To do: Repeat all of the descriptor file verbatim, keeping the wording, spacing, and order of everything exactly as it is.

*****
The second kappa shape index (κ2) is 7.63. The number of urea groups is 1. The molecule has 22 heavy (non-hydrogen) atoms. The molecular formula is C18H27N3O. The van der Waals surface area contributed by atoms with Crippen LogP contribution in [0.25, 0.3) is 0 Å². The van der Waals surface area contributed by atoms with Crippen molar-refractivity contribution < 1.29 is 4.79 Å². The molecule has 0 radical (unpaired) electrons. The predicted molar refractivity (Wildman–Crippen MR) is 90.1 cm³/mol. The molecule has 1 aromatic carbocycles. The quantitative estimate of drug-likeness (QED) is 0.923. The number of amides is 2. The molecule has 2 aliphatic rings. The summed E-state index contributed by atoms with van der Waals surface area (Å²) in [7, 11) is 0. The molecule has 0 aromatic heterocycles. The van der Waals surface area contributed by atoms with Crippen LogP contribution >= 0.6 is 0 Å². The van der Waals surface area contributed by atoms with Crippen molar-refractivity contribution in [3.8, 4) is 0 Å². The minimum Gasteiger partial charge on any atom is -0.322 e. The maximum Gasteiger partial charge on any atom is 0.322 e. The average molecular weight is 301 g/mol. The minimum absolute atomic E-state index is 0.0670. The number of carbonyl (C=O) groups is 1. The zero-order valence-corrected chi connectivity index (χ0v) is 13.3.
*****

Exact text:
The second kappa shape index (κ2) is 7.63. The number of urea groups is 1. The molecule has 22 heavy (non-hydrogen) atoms. The molecular formula is C18H27N3O. The van der Waals surface area contributed by atoms with Crippen LogP contribution in [0.25, 0.3) is 0 Å². The van der Waals surface area contributed by atoms with Crippen molar-refractivity contribution < 1.29 is 4.79 Å². The molecule has 0 radical (unpaired) electrons. The predicted molar refractivity (Wildman–Crippen MR) is 90.1 cm³/mol. The molecule has 1 aromatic carbocycles. The quantitative estimate of drug-likeness (QED) is 0.923. The number of amides is 2. The molecule has 2 aliphatic rings. The summed E-state index contributed by atoms with van der Waals surface area (Å²) in [7, 11) is 0. The molecule has 0 aromatic heterocycles. The van der Waals surface area contributed by atoms with Crippen LogP contribution >= 0.6 is 0 Å². The van der Waals surface area contributed by atoms with Crippen molar-refractivity contribution in [3.8, 4) is 0 Å². The minimum Gasteiger partial charge on any atom is -0.322 e. The maximum Gasteiger partial charge on any atom is 0.322 e. The average molecular weight is 301 g/mol. The minimum absolute atomic E-state index is 0.0670. The number of carbonyl (C=O) groups is 1. The zero-order valence-corrected chi connectivity index (χ0v) is 13.3.